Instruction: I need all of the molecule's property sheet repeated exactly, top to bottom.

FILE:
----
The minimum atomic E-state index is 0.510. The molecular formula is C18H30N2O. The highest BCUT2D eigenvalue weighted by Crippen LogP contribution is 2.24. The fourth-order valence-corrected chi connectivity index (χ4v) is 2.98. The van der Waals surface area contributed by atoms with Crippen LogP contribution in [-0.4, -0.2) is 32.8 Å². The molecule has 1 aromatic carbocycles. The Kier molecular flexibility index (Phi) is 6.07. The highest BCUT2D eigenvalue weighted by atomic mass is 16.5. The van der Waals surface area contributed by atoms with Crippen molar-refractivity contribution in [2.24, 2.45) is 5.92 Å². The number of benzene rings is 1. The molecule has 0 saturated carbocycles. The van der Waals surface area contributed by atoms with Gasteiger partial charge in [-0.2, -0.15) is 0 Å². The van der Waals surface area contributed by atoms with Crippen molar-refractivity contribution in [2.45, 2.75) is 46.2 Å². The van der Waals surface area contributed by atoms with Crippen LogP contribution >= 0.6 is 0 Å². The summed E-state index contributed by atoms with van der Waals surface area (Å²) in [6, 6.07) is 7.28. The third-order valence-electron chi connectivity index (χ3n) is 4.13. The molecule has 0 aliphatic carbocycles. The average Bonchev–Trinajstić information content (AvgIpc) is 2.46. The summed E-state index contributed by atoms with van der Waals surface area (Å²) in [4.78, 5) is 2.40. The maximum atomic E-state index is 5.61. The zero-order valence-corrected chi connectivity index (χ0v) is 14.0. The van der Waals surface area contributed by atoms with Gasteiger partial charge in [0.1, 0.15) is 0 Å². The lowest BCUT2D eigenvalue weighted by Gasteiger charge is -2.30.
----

The minimum atomic E-state index is 0.510. The molecular formula is C18H30N2O. The highest BCUT2D eigenvalue weighted by Crippen LogP contribution is 2.24. The fourth-order valence-corrected chi connectivity index (χ4v) is 2.98. The van der Waals surface area contributed by atoms with Crippen LogP contribution in [-0.4, -0.2) is 32.8 Å². The molecule has 1 aromatic carbocycles. The Kier molecular flexibility index (Phi) is 6.07. The highest BCUT2D eigenvalue weighted by atomic mass is 16.5. The van der Waals surface area contributed by atoms with Crippen molar-refractivity contribution in [2.24, 2.45) is 5.92 Å². The number of benzene rings is 1. The molecule has 0 saturated carbocycles. The van der Waals surface area contributed by atoms with Gasteiger partial charge in [-0.2, -0.15) is 0 Å². The van der Waals surface area contributed by atoms with Crippen molar-refractivity contribution in [2.45, 2.75) is 46.2 Å². The van der Waals surface area contributed by atoms with Crippen LogP contribution >= 0.6 is 0 Å². The summed E-state index contributed by atoms with van der Waals surface area (Å²) in [6, 6.07) is 7.28. The third-order valence-electron chi connectivity index (χ3n) is 4.13. The molecule has 0 aliphatic carbocycles. The average Bonchev–Trinajstić information content (AvgIpc) is 2.46. The summed E-state index contributed by atoms with van der Waals surface area (Å²) in [4.78, 5) is 2.40. The maximum atomic E-state index is 5.61. The zero-order valence-corrected chi connectivity index (χ0v) is 14.0. The van der Waals surface area contributed by atoms with Gasteiger partial charge in [0.1, 0.15) is 0 Å². The lowest BCUT2D eigenvalue weighted by Gasteiger charge is -2.30.